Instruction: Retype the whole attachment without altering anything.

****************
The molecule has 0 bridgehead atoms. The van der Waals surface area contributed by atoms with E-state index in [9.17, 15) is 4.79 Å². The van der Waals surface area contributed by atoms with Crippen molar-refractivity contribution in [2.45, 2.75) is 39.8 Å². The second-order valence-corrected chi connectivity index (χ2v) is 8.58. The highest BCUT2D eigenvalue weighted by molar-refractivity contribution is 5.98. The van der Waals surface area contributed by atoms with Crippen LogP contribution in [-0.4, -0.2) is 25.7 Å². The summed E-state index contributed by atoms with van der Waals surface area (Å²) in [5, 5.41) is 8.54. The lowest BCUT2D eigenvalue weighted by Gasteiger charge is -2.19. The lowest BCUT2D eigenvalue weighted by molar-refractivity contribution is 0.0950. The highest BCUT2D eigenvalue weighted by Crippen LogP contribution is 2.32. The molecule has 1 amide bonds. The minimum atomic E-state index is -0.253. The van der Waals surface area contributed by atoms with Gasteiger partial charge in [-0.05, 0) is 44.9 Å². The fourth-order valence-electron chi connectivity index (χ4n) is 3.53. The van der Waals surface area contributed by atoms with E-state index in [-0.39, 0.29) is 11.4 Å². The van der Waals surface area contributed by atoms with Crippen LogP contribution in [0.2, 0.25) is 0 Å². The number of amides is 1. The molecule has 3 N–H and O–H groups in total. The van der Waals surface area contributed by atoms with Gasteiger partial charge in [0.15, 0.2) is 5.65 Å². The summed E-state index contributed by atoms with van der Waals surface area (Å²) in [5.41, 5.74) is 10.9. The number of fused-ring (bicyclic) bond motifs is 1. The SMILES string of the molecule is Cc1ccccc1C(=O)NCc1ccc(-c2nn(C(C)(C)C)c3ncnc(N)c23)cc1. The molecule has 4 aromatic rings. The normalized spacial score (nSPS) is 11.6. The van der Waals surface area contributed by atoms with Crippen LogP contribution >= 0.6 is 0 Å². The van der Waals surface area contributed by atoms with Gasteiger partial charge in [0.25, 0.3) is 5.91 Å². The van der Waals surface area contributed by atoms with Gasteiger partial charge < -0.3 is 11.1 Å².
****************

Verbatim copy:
The molecule has 0 bridgehead atoms. The van der Waals surface area contributed by atoms with E-state index in [9.17, 15) is 4.79 Å². The van der Waals surface area contributed by atoms with Crippen molar-refractivity contribution in [2.45, 2.75) is 39.8 Å². The second-order valence-corrected chi connectivity index (χ2v) is 8.58. The highest BCUT2D eigenvalue weighted by molar-refractivity contribution is 5.98. The van der Waals surface area contributed by atoms with Crippen LogP contribution in [-0.4, -0.2) is 25.7 Å². The summed E-state index contributed by atoms with van der Waals surface area (Å²) in [5, 5.41) is 8.54. The lowest BCUT2D eigenvalue weighted by Gasteiger charge is -2.19. The lowest BCUT2D eigenvalue weighted by molar-refractivity contribution is 0.0950. The highest BCUT2D eigenvalue weighted by Crippen LogP contribution is 2.32. The molecule has 1 amide bonds. The minimum atomic E-state index is -0.253. The van der Waals surface area contributed by atoms with Gasteiger partial charge in [-0.05, 0) is 44.9 Å². The fourth-order valence-electron chi connectivity index (χ4n) is 3.53. The van der Waals surface area contributed by atoms with E-state index in [-0.39, 0.29) is 11.4 Å². The van der Waals surface area contributed by atoms with Crippen LogP contribution in [0.2, 0.25) is 0 Å². The number of amides is 1. The molecule has 3 N–H and O–H groups in total. The van der Waals surface area contributed by atoms with Gasteiger partial charge in [0.15, 0.2) is 5.65 Å². The summed E-state index contributed by atoms with van der Waals surface area (Å²) in [5.41, 5.74) is 10.9. The number of fused-ring (bicyclic) bond motifs is 1. The SMILES string of the molecule is Cc1ccccc1C(=O)NCc1ccc(-c2nn(C(C)(C)C)c3ncnc(N)c23)cc1. The molecule has 4 aromatic rings. The normalized spacial score (nSPS) is 11.6. The van der Waals surface area contributed by atoms with Crippen LogP contribution >= 0.6 is 0 Å². The van der Waals surface area contributed by atoms with Gasteiger partial charge in [0.25, 0.3) is 5.91 Å². The van der Waals surface area contributed by atoms with Gasteiger partial charge < -0.3 is 11.1 Å².